Urokinase is an enzyme with a fibrinolytic effect that facilitates pleural empyema drainage through a chest tube. The aim of this study was to assess the risk of pneumothorax, the need for pleural debridement surgery, the persistence of fever, and the number of days in hospital in a group of children with parapneumonic pleural empyema treated with urokinase. This was an uncontrolled retrospective study on children suffering from parapneumonic empyema. Data collected on 17 children treated with urokinase were compared with 11 children treated prior to the advent of urokinase (the "historic" group). The urokinase was instilled in the pleural cavity over a period ranging from 2-8 days, amounting to a median total dose per kilogram of body weight of 18,556 IU (range, 7,105-40,299). Surgical treatment of the empyema involved drainage tube placement and/or debridement of the pleural cavity. Three children developed pneumothorax during their hospital stay, and one more case occurred 6 months after the child had recovered from his empyema; there were 3 cases of pneumothorax during the acute phase in the "historic" group (P = 0.54). Five children in the urokinase group were debrided and 12 were only drained, as opposed to 9 and 2, respectively, in the "historic" group (P = 0.02). The overall hospital stay was 17 days for the urokinase group, and 24 for the "historic" group (P = 0.02). No bleeding or other major complications were reported in the group treated with urokinase. In conclusion, urokinase treatment does not carry a risk of pneumothorax, while it does reduce hospital stay and the need for pleural debridement.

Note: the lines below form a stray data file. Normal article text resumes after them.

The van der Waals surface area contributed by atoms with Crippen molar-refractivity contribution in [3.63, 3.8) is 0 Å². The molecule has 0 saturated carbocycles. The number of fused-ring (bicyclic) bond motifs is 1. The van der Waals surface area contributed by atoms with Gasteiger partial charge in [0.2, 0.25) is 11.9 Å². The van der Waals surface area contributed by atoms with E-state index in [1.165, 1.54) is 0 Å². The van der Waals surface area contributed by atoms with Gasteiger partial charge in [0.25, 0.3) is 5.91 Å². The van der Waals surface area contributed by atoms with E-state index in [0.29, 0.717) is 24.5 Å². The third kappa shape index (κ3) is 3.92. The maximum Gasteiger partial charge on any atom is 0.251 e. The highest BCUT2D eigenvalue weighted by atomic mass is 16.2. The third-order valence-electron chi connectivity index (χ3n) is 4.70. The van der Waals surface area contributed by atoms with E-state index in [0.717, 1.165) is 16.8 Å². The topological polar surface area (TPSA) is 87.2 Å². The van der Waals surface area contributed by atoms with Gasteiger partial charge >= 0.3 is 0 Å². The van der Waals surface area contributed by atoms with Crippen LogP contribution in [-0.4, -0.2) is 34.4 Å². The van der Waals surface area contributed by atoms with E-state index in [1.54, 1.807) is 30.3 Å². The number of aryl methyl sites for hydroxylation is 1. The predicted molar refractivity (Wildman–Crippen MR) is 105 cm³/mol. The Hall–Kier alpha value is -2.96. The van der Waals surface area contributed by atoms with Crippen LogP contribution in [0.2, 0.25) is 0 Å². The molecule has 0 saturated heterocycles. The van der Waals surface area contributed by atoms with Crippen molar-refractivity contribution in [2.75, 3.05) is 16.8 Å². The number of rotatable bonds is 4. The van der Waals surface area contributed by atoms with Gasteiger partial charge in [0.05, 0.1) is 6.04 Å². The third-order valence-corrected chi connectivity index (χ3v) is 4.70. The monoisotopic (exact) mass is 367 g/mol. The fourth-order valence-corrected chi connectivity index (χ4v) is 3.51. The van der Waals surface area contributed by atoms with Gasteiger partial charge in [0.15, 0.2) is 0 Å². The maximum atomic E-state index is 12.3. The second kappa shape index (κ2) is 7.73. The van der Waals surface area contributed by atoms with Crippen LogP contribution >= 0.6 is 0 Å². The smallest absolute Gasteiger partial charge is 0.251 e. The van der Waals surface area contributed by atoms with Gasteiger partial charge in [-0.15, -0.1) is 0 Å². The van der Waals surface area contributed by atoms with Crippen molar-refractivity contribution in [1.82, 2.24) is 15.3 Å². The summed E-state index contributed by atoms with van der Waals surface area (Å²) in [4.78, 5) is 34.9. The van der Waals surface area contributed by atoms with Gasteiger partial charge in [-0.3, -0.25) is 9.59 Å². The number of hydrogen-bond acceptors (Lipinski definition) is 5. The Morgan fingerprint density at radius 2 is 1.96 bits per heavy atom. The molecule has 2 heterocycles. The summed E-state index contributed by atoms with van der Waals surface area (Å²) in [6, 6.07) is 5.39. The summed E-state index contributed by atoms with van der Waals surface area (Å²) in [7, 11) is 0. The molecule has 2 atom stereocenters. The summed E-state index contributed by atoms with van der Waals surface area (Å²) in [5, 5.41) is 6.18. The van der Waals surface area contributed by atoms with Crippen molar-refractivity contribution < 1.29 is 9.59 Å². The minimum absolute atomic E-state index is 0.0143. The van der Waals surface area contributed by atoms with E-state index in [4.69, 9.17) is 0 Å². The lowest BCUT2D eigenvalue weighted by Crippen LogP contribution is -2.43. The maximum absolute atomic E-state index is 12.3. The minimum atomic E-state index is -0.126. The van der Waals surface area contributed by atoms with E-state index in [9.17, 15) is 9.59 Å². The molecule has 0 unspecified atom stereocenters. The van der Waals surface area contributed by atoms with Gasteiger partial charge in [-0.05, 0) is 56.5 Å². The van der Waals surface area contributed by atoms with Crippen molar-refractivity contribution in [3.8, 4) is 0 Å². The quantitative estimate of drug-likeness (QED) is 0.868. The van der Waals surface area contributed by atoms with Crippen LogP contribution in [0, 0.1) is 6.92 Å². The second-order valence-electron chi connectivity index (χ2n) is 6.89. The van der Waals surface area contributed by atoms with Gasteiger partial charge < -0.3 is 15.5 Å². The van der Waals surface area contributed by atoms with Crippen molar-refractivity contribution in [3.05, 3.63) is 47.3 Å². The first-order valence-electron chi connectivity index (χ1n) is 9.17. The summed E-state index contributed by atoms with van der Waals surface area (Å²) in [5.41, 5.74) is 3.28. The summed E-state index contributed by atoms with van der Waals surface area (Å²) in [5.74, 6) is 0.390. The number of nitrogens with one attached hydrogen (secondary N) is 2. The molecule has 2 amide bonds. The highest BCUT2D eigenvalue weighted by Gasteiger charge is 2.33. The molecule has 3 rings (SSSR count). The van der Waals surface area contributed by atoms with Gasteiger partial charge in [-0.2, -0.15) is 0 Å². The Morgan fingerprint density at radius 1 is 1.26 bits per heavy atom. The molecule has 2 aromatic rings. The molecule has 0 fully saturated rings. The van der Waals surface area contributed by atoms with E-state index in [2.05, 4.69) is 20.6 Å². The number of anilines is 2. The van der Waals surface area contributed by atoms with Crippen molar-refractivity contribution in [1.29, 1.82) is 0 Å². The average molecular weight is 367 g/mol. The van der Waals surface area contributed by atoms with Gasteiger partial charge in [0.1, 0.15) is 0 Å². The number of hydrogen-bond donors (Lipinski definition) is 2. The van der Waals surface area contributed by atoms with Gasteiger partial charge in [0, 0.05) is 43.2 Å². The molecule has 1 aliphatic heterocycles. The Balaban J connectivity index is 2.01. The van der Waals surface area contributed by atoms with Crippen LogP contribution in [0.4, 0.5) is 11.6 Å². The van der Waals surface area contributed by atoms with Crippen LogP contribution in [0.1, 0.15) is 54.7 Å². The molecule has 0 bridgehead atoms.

Copyright 2003 Wiley-Liss, Inc.